True, true. Indeed, the short-term is whimsical and patient strategies are seemingly being tossed aside in favor of "bots," as in robots -- please see NYTs 12/22 piece, Computers that Trade on News. OF COURSE -- psst, tiny secret -- the patient, old-fashioned approach still works! The new style simply isn't our cup of tea.

Back to what will happen this year. Per our prior warnings, we shy from most forecasts and recommend reading this article from Fortune:
  • Don't believe the rosy forecasts - Most economists and pundits predict a continued upward trend for most assets next year, but they will eventually be proven wrong.
One key lesson from the late Milton Friedman in the article:
  • ... the anecdote amounted to a parable on the pitfalls of economic forecasting. Friedman also liked to use the aphorism, "Predictions are extremely difficult, especially when they're about the future."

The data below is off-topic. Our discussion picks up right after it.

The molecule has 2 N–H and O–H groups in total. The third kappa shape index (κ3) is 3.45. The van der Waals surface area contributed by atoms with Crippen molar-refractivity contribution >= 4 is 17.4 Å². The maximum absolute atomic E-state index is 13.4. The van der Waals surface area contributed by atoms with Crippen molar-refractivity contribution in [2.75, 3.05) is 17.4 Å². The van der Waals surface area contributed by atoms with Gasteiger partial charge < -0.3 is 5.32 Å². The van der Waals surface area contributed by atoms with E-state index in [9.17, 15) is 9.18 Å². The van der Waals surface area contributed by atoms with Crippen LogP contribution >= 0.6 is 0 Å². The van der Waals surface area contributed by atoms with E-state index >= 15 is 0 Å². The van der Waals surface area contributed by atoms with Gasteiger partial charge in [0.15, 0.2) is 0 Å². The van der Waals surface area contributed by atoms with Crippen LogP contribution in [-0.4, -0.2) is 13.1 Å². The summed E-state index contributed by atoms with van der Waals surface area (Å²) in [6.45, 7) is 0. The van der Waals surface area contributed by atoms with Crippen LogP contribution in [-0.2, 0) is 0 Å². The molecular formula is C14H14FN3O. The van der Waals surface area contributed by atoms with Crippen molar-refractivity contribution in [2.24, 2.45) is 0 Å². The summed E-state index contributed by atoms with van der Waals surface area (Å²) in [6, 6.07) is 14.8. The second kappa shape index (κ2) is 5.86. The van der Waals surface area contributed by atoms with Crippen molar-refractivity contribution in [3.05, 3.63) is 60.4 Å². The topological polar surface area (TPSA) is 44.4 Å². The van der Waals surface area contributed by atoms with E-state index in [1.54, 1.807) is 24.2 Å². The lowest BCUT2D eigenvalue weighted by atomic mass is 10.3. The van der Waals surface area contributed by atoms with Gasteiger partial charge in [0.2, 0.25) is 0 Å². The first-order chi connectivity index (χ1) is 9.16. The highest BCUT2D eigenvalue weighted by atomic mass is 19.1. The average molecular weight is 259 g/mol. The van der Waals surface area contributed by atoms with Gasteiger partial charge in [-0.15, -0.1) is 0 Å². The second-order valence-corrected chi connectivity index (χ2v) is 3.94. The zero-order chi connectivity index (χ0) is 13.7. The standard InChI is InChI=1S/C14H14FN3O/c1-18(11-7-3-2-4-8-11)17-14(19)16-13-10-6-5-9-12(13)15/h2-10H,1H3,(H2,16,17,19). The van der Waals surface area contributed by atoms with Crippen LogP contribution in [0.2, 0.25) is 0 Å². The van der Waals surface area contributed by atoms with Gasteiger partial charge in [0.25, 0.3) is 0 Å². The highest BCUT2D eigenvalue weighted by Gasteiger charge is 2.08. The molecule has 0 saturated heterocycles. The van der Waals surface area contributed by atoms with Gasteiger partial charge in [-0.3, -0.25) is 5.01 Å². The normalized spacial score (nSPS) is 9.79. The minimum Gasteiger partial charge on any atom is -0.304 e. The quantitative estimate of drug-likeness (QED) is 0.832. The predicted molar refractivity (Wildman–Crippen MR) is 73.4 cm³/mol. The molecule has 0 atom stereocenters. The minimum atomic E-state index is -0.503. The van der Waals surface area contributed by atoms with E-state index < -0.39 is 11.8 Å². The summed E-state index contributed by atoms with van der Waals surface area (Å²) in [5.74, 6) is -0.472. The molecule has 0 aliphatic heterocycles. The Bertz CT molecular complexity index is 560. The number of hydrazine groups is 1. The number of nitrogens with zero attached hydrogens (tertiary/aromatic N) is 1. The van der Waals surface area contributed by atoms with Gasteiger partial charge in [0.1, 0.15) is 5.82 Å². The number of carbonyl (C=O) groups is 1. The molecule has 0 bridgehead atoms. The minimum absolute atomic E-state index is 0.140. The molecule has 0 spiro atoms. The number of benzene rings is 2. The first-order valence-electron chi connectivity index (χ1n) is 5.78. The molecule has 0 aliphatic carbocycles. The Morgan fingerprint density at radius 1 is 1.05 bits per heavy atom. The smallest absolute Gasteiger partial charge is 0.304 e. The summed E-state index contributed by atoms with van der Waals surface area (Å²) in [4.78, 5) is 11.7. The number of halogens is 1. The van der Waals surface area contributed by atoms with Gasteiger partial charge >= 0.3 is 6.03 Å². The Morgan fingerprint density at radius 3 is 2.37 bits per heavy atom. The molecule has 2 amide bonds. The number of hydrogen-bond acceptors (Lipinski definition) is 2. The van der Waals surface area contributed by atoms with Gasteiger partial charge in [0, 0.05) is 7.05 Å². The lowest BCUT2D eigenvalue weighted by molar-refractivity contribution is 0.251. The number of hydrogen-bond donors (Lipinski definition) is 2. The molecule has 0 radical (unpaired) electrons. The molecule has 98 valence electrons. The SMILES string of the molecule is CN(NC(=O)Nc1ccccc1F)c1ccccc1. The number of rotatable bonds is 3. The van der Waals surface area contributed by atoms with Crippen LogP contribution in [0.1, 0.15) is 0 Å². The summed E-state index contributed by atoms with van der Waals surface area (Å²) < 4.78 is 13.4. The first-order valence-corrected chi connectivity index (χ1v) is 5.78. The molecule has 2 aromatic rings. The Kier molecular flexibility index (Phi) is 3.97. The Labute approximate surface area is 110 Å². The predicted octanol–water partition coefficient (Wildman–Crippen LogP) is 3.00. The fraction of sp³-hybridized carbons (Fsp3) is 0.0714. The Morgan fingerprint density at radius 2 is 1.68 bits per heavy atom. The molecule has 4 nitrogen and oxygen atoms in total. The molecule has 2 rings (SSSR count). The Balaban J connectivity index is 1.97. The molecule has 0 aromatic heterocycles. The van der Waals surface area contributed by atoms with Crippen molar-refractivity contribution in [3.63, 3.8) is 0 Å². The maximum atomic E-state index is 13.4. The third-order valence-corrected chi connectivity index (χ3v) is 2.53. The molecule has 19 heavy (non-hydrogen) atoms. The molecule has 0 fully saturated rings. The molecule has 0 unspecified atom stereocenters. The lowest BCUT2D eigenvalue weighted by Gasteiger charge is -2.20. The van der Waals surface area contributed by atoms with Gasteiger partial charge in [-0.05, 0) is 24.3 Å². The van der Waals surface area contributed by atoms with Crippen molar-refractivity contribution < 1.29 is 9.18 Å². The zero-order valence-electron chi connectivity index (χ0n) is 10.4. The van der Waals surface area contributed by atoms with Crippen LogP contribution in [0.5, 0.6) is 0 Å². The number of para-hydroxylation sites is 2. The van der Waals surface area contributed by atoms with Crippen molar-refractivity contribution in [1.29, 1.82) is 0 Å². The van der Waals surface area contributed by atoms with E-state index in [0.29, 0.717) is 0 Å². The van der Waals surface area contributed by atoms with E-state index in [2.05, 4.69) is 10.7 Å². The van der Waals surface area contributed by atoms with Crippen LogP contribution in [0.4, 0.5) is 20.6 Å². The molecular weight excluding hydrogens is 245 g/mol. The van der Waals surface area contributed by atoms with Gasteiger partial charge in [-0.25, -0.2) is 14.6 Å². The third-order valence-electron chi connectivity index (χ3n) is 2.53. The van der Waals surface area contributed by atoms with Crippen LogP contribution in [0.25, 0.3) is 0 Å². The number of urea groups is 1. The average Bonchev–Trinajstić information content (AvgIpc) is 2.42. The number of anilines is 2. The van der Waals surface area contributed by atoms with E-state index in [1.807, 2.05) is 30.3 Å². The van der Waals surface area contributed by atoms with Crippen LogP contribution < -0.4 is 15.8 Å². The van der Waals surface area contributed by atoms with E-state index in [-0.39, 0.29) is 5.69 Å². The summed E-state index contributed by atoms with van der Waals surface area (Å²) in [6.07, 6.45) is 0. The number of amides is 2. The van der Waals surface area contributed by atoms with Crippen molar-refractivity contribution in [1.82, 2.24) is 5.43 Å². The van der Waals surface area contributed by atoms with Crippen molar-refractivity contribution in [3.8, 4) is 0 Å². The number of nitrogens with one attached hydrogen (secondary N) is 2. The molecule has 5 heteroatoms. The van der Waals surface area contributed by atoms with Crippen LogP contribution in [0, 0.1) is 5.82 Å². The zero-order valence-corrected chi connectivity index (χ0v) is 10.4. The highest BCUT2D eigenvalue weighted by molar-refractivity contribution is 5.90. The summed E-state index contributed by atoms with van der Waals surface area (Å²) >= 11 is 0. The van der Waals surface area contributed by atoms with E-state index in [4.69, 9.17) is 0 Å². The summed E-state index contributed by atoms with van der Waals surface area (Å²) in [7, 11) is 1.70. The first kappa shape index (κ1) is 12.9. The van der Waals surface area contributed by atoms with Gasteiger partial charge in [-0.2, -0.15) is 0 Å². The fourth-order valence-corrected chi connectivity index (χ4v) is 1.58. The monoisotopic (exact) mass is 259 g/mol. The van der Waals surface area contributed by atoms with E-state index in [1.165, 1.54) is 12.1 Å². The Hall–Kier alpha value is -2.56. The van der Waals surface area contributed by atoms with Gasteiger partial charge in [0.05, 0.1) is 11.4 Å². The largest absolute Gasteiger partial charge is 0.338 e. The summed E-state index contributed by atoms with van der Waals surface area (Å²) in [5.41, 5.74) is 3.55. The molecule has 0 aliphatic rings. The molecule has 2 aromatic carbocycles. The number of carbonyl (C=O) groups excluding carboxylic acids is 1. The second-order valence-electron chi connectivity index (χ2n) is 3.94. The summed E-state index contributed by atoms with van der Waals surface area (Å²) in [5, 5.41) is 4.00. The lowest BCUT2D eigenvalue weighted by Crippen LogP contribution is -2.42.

• Friedman's lesson isn't that forecasting is impossible, but that the best prediction is usually the basic assumption that prices and growth rates will go back to their historic averages, or in economic parlance, "revert to the mean." What's difficult is guessing when that will happen. Indeed, the timing is truly unpredictable. But it invariably does happen.
So, forecasting is incredibly difficult and fraught with risk. However, from an owner's perspective, we continue to see stable to better fundamentals at our companies, coupled with still attractive valuations (in most cases). Fundamentals (earnings) drive share prices and we agree that reversion to the mean tends to occur so long as a company's underlying business model is intact.